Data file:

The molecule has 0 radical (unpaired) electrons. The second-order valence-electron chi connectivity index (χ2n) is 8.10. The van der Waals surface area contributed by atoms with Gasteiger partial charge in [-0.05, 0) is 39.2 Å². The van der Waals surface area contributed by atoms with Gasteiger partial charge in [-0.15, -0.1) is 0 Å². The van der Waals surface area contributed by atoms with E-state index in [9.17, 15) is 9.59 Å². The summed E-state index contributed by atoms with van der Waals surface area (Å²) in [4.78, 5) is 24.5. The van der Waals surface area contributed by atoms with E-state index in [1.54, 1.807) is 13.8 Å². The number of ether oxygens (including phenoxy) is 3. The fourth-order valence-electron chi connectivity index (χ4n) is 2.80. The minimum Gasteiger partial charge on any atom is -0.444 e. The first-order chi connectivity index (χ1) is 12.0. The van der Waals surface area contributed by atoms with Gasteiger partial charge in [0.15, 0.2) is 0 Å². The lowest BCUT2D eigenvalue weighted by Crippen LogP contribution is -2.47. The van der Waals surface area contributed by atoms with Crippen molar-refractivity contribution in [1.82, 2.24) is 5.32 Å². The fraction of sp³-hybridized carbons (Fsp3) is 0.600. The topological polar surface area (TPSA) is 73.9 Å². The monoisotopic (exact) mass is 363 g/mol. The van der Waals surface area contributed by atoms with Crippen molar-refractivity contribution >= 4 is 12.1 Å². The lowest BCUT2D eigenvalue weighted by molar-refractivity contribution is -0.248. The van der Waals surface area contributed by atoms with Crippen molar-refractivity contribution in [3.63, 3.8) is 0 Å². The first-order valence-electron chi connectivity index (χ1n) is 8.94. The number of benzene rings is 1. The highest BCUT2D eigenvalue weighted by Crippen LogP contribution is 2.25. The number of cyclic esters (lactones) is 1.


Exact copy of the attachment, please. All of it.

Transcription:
The molecule has 0 radical (unpaired) electrons. The second-order valence-electron chi connectivity index (χ2n) is 8.10. The van der Waals surface area contributed by atoms with Gasteiger partial charge in [-0.05, 0) is 39.2 Å². The van der Waals surface area contributed by atoms with Gasteiger partial charge in [-0.15, -0.1) is 0 Å². The van der Waals surface area contributed by atoms with E-state index in [9.17, 15) is 9.59 Å². The summed E-state index contributed by atoms with van der Waals surface area (Å²) in [4.78, 5) is 24.5. The van der Waals surface area contributed by atoms with E-state index in [1.54, 1.807) is 13.8 Å². The number of ether oxygens (including phenoxy) is 3. The fourth-order valence-electron chi connectivity index (χ4n) is 2.80. The minimum Gasteiger partial charge on any atom is -0.444 e. The first-order chi connectivity index (χ1) is 12.0. The van der Waals surface area contributed by atoms with Gasteiger partial charge in [0.15, 0.2) is 0 Å². The lowest BCUT2D eigenvalue weighted by Crippen LogP contribution is -2.47. The van der Waals surface area contributed by atoms with Crippen molar-refractivity contribution in [1.82, 2.24) is 5.32 Å². The fraction of sp³-hybridized carbons (Fsp3) is 0.600. The topological polar surface area (TPSA) is 73.9 Å². The monoisotopic (exact) mass is 363 g/mol. The van der Waals surface area contributed by atoms with Crippen molar-refractivity contribution >= 4 is 12.1 Å². The lowest BCUT2D eigenvalue weighted by molar-refractivity contribution is -0.248. The van der Waals surface area contributed by atoms with Crippen molar-refractivity contribution in [3.63, 3.8) is 0 Å². The first-order valence-electron chi connectivity index (χ1n) is 8.94. The number of benzene rings is 1. The highest BCUT2D eigenvalue weighted by Crippen LogP contribution is 2.25. The number of cyclic esters (lactones) is 1.